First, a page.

Merial Animal Health is encouraging farmers to put effective parasite control plans in place using an individual approach based on farm-specific risks, to protect against losses in production and clinical disease associated with gastrointestinal nematodes or gutworms in weaned lambs.
Every farm has its own specific parasite profile – working closely with a vet or qualified animal health advisor to assess this, and getting to grips with the risk periods for different worm species, and the impact of season, climate and management practices on the parasite challenge will improve control.
Sioned Timothy, ruminant technical manager at Merial Animal Health, said that reviewing lamb performance and anthelmintic treatments administered so far this year will also provide an indication of the threat worms pose in the coming months.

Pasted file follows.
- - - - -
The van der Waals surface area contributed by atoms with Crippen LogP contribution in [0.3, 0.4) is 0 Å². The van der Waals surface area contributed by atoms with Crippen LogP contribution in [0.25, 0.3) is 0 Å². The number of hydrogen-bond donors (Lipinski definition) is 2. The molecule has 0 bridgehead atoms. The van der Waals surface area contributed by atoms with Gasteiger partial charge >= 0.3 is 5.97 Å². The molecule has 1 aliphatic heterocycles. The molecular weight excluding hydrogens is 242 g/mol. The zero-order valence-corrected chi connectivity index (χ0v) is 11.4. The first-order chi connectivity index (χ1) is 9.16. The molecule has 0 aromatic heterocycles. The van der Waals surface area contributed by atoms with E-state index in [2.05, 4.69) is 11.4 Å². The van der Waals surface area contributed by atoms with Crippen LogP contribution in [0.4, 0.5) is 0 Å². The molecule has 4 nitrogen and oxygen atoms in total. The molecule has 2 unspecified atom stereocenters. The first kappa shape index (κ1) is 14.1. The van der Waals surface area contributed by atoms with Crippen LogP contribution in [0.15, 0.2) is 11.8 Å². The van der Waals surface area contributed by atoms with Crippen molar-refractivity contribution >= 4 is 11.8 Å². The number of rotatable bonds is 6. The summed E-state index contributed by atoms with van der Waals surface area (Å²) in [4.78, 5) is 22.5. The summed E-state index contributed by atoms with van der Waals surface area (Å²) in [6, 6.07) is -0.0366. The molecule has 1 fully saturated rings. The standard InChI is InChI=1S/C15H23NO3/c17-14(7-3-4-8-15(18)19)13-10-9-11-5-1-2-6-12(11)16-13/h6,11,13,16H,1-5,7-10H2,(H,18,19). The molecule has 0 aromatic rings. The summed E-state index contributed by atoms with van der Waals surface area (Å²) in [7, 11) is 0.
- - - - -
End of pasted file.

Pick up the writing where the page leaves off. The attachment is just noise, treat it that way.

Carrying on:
Ms Timothy said: “Minimising the pasture challenge faced by growing and finishing lambs is the first step in effective worm control. Prioritising low risk pasture for lambs after weaning will help to maximise their performance and reduce reliance on wormer treatments. Low risk pasture includes reseeding, aftermath and pastures only grazed by cattle or other species this year.”
In addition to management strategies, a major factor affecting the effectiveness of control is the increasing emergence of anthelmintic resistance.
Ms Timothy added: “Understanding the principle of refugia is also vital for resistance management and sustainable worm control.
“To minimise selection for resistance a proportion of the worm population on the farm should remain unexposed to the wormer used at each treatment. This includes worms present in untreated animals and worms present on pasture. This mixed population of worms will act to dilute any resistant strains that may survive wormer treatments.”